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Rangoon-based charity group Free Funeral Service Society (FFSS) has urged government authorities to allow their hearses to be registered following the arrest of seven of their members in Pegu [Bago] late last month.
Seven charity group members in Tawi village in Pegu’s Nyaunglebin Township were arrested by local police on grounds that the hearses they were using were unlicensed vehicles.
Kyaw Thu, a well-known former film actor and director-turned-philanthropist who runs the FFSS, said the authorities should issue registration for the hearses to avoid similar issues in the future.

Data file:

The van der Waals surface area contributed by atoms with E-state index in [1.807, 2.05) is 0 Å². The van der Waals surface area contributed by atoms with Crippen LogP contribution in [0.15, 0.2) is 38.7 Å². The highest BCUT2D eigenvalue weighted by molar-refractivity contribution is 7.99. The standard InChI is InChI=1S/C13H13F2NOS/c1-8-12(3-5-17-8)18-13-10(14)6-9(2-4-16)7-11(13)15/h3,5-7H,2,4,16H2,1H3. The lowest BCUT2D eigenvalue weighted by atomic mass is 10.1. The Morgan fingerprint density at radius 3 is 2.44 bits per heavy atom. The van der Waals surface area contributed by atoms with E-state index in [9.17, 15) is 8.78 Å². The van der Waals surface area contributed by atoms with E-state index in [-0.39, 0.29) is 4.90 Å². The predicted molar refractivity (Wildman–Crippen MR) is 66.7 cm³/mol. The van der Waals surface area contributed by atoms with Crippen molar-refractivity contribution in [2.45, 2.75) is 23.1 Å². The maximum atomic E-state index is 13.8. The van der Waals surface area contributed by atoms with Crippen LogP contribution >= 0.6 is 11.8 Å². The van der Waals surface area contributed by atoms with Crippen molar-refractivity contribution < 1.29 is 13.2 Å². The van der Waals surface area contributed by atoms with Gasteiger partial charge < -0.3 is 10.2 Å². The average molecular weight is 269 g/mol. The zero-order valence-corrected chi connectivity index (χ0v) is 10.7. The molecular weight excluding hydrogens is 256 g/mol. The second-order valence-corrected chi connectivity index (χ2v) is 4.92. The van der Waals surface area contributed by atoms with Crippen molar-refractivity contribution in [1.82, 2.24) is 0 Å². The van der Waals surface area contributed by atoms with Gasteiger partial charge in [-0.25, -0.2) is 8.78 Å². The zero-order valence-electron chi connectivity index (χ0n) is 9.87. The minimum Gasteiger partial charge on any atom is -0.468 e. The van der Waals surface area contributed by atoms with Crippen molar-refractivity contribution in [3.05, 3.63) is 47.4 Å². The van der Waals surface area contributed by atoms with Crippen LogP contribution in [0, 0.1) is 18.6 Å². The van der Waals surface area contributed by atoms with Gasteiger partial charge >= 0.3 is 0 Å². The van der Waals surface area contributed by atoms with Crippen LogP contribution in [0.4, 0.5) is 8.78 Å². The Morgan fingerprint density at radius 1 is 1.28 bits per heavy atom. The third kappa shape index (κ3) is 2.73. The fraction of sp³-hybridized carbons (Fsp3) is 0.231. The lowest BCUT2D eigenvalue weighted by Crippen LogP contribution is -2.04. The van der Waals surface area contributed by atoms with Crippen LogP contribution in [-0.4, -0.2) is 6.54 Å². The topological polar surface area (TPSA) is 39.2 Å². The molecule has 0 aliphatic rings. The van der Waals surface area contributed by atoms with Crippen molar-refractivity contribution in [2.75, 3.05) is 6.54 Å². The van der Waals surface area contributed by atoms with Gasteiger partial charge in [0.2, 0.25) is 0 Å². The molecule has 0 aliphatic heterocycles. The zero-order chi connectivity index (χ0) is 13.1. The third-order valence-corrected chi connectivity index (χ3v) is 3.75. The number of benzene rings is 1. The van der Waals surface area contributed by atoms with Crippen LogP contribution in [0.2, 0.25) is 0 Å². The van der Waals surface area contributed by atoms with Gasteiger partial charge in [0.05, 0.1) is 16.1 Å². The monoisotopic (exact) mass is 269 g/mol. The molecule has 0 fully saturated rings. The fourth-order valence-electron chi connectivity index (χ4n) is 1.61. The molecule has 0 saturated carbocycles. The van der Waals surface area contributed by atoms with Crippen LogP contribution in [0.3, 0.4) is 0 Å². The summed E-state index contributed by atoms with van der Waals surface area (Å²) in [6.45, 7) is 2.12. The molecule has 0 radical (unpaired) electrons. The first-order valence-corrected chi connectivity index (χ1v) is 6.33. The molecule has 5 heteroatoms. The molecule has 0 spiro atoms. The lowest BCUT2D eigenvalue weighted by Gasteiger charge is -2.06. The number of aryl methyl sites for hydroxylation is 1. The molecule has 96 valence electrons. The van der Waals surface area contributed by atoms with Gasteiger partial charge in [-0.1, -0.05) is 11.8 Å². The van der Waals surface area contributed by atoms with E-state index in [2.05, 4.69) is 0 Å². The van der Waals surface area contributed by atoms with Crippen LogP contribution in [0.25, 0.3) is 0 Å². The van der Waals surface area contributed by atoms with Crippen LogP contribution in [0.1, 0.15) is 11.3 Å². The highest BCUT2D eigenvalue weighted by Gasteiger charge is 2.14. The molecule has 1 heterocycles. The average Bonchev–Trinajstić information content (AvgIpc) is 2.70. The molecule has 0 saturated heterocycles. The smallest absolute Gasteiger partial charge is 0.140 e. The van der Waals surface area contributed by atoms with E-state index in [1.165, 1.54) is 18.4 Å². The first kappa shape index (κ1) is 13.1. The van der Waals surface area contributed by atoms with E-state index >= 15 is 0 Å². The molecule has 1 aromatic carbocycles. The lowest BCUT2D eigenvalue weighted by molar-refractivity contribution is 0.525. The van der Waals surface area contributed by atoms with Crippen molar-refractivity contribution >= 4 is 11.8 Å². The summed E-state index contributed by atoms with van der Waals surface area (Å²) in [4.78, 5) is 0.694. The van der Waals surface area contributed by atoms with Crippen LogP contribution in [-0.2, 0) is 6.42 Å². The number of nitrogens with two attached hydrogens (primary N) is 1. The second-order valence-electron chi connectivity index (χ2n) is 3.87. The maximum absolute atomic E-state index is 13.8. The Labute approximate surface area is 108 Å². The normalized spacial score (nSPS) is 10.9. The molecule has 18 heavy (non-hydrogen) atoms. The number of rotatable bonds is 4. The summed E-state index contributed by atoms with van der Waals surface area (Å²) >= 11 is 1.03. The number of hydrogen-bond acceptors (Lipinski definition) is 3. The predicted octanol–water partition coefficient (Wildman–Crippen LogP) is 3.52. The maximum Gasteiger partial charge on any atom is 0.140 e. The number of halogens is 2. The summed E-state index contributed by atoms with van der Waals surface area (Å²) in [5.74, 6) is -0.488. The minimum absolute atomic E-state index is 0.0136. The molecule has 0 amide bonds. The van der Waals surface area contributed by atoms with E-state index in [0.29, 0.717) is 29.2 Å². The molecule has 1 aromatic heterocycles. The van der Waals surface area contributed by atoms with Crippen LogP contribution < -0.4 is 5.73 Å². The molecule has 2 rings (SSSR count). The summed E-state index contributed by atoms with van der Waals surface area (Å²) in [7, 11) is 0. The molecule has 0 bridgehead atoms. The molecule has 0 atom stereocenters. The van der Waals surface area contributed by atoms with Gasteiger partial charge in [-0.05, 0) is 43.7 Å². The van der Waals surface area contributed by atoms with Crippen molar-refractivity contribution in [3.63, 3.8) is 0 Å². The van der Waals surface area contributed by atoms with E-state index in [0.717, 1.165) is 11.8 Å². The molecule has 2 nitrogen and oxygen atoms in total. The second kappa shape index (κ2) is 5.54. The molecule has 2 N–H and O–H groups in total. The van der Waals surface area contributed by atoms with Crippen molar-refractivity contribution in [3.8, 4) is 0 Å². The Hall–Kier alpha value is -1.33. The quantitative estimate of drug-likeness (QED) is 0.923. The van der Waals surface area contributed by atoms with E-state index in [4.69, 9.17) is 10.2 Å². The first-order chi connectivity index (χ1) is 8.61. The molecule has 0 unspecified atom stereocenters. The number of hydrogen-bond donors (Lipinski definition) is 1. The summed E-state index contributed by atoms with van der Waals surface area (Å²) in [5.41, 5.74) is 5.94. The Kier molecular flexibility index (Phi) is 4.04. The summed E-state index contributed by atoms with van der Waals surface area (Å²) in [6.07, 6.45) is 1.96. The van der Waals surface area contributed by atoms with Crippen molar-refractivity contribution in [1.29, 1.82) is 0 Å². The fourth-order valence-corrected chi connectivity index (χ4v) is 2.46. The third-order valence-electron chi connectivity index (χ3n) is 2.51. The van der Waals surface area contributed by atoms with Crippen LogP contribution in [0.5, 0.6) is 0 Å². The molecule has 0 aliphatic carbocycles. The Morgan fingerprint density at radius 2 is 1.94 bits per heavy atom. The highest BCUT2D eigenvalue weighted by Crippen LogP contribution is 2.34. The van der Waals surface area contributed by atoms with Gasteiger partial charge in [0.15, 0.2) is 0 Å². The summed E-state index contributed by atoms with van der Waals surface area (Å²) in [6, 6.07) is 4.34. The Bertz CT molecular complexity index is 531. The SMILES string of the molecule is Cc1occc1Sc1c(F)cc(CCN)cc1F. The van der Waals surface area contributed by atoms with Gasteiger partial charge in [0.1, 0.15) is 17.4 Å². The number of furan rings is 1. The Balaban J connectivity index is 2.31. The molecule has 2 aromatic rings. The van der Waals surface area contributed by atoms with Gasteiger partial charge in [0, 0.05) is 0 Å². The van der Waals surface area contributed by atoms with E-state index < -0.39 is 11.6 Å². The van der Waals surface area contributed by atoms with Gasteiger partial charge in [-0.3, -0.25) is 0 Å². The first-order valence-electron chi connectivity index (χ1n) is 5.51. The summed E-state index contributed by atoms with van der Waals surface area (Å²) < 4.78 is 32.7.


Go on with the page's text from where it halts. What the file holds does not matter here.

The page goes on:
“As everyone should be equal under the law, the authorities should arrest everyone in the country who owns an unlicensed vehicle – including all the charities,” he said. “Then I would like to see if the government would be able to take responsibility for the services the charities were providing.”
Kyaw Thu continued: “There are cases of unlicensed vehicles donated to revered Buddhist monks and the authorities have issued registrations for them. They can do the same for charity groups. They can register the hearses and ambulances we use to allow them to provide a valuable assistance to the public.”
He said the majority of hearses used by free funeral charities across the country – except those in Rangoon – are unregistered because the organisations spend all their money on arranging funerals.
FFSS was set up by Kyaw Thu in the early 2000s to provide free funerals for families who cannot afford the expenses. A regular target of attacks from the Burmese junta, the organisation celebrated its 100,000th free funeral in March 2011.